• You are welcome to disagree of course, this is just one perspective. 
  • I dunno what to call this one, but it's got Marxist roots
    •  There's an egregore that feeds off class division. So right now, there's a bunch of these going on at once. The following are 'crudely defined' and I don't mean them super literally, but just trying to point at some of the dividing lines, as examples: Feminists vs privileged white men. Poor blacks vs white cops. The 99% vs the 1%. Rural vs urban. This egregore wants everyone to feel persecuted. All these different class divisions feed into the same egregore. 
    • Do the rationalists feel persecuted / victimized? Oh yeah. Like, not literally all of them, but I'd say a significant chunk of them. Maybe most of them. So they haven't successfully seen through this one.
  • power-granting religion, broadly construed
    • Christianity is historically the main example of a religious egregore. But a newer contender is 'scientism'. Scientism is not the true art of science and doesn't resemble it at all. Scientism has ordained priests that have special access to journals (knowledge) and special privileges that give them the ability to publish in those esoteric texts. Governments, corporations, and the egregores mentioned above want control over these priests. Sometimes buying their own. 
    • Obviously this egregore doesn't benefit from ordinary people having critical thinking skills and the ability to evaluate the truth for themselves. It dissuades people from trying by creating high barriers to entry and making its texts hard or time-consuming to comprehend. It gets away with a lot of shit by having a strong brand. The integrity behind that brand has significantly degraded, over the decades.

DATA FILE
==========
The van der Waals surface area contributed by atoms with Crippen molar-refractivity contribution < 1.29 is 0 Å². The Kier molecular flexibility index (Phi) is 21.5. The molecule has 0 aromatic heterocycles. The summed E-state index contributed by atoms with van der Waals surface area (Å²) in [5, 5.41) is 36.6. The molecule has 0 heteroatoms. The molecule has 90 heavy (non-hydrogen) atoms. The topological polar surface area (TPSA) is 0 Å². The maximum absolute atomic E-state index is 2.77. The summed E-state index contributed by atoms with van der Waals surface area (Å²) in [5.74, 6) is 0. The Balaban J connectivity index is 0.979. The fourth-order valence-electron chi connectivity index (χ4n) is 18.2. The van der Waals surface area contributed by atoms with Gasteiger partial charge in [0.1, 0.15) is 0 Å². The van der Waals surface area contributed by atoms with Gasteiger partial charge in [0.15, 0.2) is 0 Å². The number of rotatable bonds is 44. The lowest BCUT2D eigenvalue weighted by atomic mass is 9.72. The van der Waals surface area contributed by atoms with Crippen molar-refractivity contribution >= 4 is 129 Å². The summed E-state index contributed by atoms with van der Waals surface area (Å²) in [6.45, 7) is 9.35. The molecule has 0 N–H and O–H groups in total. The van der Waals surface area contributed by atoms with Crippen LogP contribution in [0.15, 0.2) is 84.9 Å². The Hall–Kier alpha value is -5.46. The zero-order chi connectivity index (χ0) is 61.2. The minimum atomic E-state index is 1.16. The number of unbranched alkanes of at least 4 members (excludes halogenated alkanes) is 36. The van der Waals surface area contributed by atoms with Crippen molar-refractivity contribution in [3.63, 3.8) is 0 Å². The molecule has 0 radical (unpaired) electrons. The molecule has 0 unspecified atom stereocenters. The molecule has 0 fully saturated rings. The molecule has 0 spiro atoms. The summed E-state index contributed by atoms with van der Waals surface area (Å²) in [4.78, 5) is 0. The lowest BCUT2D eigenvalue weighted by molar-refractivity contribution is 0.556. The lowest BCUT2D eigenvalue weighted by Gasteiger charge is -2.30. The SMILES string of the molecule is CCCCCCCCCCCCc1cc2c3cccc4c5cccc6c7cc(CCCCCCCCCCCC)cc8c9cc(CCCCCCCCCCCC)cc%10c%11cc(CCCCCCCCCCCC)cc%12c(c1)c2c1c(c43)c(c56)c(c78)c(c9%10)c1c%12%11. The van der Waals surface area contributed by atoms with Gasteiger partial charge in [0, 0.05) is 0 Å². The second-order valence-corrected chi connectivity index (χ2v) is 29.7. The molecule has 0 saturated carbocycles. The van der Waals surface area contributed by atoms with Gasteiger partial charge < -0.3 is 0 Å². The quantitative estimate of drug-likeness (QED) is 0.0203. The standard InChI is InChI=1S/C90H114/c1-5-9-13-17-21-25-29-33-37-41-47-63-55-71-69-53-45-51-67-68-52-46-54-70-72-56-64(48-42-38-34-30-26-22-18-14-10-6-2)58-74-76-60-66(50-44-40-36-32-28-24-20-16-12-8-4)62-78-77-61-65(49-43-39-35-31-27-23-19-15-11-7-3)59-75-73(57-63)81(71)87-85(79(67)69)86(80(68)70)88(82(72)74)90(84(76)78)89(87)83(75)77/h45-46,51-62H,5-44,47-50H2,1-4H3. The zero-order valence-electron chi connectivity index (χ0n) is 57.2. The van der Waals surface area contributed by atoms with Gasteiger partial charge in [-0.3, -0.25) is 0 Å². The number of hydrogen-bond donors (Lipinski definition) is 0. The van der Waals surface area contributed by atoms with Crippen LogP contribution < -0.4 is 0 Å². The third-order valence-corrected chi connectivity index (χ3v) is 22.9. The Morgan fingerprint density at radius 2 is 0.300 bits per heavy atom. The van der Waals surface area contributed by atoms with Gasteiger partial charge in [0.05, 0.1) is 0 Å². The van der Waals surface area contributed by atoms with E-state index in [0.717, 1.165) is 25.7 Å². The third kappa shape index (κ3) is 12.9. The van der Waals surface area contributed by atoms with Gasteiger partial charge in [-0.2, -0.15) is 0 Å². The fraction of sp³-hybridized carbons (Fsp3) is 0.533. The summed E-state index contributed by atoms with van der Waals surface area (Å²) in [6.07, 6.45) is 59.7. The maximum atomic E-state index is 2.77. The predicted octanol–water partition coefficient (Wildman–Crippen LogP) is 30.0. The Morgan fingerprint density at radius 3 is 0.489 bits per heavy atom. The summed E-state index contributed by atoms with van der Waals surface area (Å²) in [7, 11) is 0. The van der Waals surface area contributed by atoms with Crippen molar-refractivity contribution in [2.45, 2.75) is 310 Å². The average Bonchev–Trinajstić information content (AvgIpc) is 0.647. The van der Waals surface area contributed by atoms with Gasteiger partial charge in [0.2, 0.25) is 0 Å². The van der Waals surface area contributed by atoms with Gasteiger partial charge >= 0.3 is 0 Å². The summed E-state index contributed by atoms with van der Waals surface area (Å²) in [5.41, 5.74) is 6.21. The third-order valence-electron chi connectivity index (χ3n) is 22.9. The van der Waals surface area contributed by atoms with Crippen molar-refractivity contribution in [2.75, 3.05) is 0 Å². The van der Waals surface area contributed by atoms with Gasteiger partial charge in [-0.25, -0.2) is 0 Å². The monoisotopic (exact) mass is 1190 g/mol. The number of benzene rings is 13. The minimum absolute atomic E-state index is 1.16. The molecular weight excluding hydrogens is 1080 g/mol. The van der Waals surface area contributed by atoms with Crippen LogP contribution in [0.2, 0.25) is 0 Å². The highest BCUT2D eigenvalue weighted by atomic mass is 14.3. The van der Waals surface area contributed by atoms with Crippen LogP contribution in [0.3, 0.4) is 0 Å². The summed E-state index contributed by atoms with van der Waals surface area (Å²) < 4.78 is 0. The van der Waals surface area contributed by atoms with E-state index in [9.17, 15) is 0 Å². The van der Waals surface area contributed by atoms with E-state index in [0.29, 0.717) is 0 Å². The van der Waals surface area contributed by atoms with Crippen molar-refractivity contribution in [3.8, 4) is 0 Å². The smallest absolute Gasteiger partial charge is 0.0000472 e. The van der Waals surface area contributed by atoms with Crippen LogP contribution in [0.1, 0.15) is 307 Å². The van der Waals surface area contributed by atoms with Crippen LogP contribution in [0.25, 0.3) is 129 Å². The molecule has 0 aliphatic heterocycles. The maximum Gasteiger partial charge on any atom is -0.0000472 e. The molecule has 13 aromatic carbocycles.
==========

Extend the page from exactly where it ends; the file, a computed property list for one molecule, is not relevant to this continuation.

These three egregores benefit from people feeling powerless, worthless, or apathetic (malware). Basically the opposite of heroic, worthy, and compassionate (liberated, loving sovereignty). Helping to start uninstalling the malware is, like, one of the things CFAR has to do in order to even start having conversations about AI with most people. 

And, unfortunately... like... often, buying into one of these egregores (usually this would be unconsciously done) actually makes a person more effective. Sometimes quite 'successful' according to the egregore's standards (rich, powerful, well-respected, etc). The egregores know how to churn out 'effective' people. But these people are 'effective' in service to the egregore. They're not necessarily effective outside of that context. 

So, any sincere and earnest movement has to contend with this eternal temptation: 

  • Do we sell out? By how much? 

The egregore tempts you with its multitude of resources. To some extent, I think you have to engage. Since you're trying to ultimately change the direction of history, right? 

Still, ahhh, tough. Tough call. Tricky. 

I probably don't have the kinds of concepts you're interested in, but... 

Some significant conceptual pieces in my opinion are:

  • "As above, so below." Everything that happens in the world can be seen as a direct, fractal-like reflection of 'the mind' that is operating (both individual and collective). Basically, things like 'colonialism' and 'fascism' and all that are external representations of the internal. (So, when some organization is having 'a crisis' of some kind, this is like the Shakespeare play happening on stage... playing out something that's going on internal to the org, both at the group level and the individual level.) Egregores, therefore, are also linked inextricably to 'the mind', broadly construed. They're 'emergent' and not 'fixed'. (So whatever this 'rationality' thing is, could be important in a fundamental way, if it changes 'the mind'.) Circling makes this tangible on a small scale.